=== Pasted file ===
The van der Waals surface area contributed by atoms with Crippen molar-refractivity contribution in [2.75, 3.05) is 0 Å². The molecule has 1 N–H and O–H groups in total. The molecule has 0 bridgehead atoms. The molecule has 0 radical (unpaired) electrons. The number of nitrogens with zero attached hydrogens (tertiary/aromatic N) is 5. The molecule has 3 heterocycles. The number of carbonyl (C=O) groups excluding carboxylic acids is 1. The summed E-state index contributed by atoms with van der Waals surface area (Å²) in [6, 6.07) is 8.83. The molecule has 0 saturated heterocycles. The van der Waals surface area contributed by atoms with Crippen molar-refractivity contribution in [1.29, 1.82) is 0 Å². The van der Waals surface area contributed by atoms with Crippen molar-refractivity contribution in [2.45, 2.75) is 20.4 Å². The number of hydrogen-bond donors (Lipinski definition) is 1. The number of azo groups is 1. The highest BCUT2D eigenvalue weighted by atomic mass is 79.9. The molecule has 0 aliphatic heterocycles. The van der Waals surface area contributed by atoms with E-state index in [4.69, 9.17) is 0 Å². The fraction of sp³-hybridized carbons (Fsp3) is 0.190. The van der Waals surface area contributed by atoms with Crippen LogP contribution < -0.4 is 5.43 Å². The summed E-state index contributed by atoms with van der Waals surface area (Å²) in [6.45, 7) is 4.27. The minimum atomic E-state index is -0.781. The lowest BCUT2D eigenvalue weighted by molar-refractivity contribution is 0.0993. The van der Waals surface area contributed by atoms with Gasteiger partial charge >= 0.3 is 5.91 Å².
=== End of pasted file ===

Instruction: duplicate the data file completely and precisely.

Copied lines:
The van der Waals surface area contributed by atoms with Crippen molar-refractivity contribution in [2.75, 3.05) is 0 Å². The molecule has 1 N–H and O–H groups in total. The molecule has 0 bridgehead atoms. The molecule has 0 radical (unpaired) electrons. The number of nitrogens with zero attached hydrogens (tertiary/aromatic N) is 5. The molecule has 3 heterocycles. The number of carbonyl (C=O) groups excluding carboxylic acids is 1. The summed E-state index contributed by atoms with van der Waals surface area (Å²) in [6, 6.07) is 8.83. The molecule has 0 saturated heterocycles. The van der Waals surface area contributed by atoms with Crippen molar-refractivity contribution in [1.29, 1.82) is 0 Å². The van der Waals surface area contributed by atoms with Crippen molar-refractivity contribution in [2.45, 2.75) is 20.4 Å². The number of hydrogen-bond donors (Lipinski definition) is 1. The number of azo groups is 1. The highest BCUT2D eigenvalue weighted by atomic mass is 79.9. The molecule has 0 aliphatic heterocycles. The van der Waals surface area contributed by atoms with E-state index in [4.69, 9.17) is 0 Å². The fraction of sp³-hybridized carbons (Fsp3) is 0.190. The van der Waals surface area contributed by atoms with Crippen LogP contribution < -0.4 is 5.43 Å². The summed E-state index contributed by atoms with van der Waals surface area (Å²) in [6.45, 7) is 4.27. The minimum atomic E-state index is -0.781. The lowest BCUT2D eigenvalue weighted by molar-refractivity contribution is 0.0993. The van der Waals surface area contributed by atoms with Gasteiger partial charge >= 0.3 is 5.91 Å².